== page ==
What does climate justice mean?

Every person on Earth has the same right to make use of its atmosphere which, after all, is a public good. To prevent the planet’s climate from warming to more than 2 degrees over pre-industrial levels, it is necessary to reduce worldwide greenhouse gas emissions by at least 50% by 2050 (compared with reference year 1990), and by as much as 85-90% in Western industrial nations. The aim must be to keep pro capita emissions to a sustainable level.

Climate justice means that, in accordance with the “polluter pays” principle, countries that were instrumental in causing global warming are to be mainly responsible for dealing with the global consequences and damage of climate change. Climate change primarily affects countries in the Global South that contributed little to the problem and that do not have the financial means to meet the cost of the protective and adaptive measures that are required.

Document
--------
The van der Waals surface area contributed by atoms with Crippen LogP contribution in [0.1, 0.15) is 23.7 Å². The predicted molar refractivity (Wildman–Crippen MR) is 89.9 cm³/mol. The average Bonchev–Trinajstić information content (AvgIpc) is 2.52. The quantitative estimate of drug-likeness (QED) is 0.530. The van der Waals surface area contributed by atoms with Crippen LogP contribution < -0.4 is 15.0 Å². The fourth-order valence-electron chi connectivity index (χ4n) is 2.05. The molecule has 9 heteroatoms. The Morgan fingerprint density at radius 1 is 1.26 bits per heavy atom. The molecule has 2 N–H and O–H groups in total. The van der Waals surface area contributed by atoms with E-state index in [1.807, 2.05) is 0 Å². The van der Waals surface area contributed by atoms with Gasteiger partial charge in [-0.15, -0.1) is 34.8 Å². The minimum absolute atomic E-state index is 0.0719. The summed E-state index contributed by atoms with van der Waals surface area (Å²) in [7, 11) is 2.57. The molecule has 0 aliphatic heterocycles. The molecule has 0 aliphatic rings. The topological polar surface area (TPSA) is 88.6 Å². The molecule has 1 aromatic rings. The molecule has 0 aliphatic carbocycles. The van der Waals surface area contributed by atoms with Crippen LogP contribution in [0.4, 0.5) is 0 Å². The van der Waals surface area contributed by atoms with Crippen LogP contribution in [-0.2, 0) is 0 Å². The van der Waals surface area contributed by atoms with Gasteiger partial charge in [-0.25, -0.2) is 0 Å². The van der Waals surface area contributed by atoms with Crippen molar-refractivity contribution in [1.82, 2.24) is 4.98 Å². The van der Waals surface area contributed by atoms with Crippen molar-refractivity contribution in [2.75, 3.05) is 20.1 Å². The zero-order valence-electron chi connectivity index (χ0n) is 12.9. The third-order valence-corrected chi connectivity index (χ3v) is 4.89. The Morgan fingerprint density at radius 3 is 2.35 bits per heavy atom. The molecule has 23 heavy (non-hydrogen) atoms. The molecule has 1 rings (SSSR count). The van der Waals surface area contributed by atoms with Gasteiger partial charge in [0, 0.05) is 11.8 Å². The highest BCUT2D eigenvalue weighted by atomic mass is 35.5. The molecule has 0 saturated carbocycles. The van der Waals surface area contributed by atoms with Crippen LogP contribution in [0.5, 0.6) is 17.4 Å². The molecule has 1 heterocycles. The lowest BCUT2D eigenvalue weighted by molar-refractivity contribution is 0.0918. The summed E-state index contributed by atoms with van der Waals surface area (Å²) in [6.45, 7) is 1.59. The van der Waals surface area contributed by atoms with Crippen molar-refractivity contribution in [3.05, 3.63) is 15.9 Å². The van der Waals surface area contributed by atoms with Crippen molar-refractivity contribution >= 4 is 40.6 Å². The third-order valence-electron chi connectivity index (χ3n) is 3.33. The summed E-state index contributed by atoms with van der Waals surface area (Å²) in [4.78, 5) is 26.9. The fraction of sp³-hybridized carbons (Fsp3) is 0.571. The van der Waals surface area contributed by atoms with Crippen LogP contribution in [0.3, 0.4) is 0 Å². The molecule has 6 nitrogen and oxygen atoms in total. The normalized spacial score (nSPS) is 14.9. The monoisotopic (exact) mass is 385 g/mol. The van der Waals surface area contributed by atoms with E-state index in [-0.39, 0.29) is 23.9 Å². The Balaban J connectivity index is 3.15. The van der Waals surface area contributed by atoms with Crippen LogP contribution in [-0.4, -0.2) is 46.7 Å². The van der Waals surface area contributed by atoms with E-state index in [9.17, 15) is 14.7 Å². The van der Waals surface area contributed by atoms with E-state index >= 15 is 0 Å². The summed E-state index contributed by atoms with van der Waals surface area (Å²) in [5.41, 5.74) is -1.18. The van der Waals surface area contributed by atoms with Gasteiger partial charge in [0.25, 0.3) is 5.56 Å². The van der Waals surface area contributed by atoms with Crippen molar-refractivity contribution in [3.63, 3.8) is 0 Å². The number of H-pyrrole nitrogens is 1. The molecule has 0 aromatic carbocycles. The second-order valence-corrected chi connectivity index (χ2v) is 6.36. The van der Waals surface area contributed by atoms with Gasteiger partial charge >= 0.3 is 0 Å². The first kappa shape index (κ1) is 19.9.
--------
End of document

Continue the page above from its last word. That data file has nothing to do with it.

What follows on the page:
Climate justice also means respecting the environment and the rights of generations to come – rather than leaving future generations with equal or better environmental conditions, today’s CO2-intensive lifestyle means that future generations will have to deal with the largely unpredictable effects of climate change and with an environment that is no longer intact. From a Christian perspective, the dramatic loss of animal and plant biodiversity means that the human race has failed in its joint responsibility for preserving creation as a whole.